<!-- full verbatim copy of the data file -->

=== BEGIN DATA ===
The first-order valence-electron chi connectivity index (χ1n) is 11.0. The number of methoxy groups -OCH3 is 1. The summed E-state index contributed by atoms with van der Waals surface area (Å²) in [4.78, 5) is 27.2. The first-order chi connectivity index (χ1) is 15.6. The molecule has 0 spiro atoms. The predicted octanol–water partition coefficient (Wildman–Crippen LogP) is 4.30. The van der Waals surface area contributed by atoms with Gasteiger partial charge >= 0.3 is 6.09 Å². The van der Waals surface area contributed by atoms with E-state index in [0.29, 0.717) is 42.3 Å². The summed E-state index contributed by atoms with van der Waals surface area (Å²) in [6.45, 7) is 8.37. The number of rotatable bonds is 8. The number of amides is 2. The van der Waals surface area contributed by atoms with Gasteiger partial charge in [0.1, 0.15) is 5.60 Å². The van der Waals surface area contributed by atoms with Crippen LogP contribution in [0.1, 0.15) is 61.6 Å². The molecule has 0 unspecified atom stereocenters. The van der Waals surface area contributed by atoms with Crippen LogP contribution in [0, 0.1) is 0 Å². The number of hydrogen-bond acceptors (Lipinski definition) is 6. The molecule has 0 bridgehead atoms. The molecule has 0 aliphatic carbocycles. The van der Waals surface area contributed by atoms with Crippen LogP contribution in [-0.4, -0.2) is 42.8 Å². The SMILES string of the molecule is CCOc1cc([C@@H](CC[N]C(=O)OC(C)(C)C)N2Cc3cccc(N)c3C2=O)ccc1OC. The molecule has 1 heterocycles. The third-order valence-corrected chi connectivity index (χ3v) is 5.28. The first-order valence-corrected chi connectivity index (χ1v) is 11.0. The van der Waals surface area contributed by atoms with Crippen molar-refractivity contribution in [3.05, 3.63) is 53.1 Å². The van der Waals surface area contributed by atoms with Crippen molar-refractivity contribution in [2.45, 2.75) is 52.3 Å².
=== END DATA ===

The first-order valence-electron chi connectivity index (χ1n) is 11.0. The number of methoxy groups -OCH3 is 1. The summed E-state index contributed by atoms with van der Waals surface area (Å²) in [4.78, 5) is 27.2. The first-order chi connectivity index (χ1) is 15.6. The molecule has 0 spiro atoms. The predicted octanol–water partition coefficient (Wildman–Crippen LogP) is 4.30. The van der Waals surface area contributed by atoms with Gasteiger partial charge >= 0.3 is 6.09 Å². The van der Waals surface area contributed by atoms with E-state index in [0.29, 0.717) is 42.3 Å². The summed E-state index contributed by atoms with van der Waals surface area (Å²) in [6.45, 7) is 8.37. The number of rotatable bonds is 8. The number of amides is 2. The van der Waals surface area contributed by atoms with Gasteiger partial charge in [0.1, 0.15) is 5.60 Å². The van der Waals surface area contributed by atoms with Crippen LogP contribution in [0.1, 0.15) is 61.6 Å². The molecule has 0 unspecified atom stereocenters. The van der Waals surface area contributed by atoms with Crippen LogP contribution in [0, 0.1) is 0 Å². The number of hydrogen-bond acceptors (Lipinski definition) is 6. The molecule has 0 bridgehead atoms. The molecule has 0 aliphatic carbocycles. The van der Waals surface area contributed by atoms with Crippen LogP contribution in [-0.4, -0.2) is 42.8 Å². The SMILES string of the molecule is CCOc1cc([C@@H](CC[N]C(=O)OC(C)(C)C)N2Cc3cccc(N)c3C2=O)ccc1OC. The molecule has 1 heterocycles. The third-order valence-corrected chi connectivity index (χ3v) is 5.28. The first-order valence-corrected chi connectivity index (χ1v) is 11.0. The van der Waals surface area contributed by atoms with Crippen molar-refractivity contribution in [3.05, 3.63) is 53.1 Å². The van der Waals surface area contributed by atoms with Crippen molar-refractivity contribution in [2.45, 2.75) is 52.3 Å².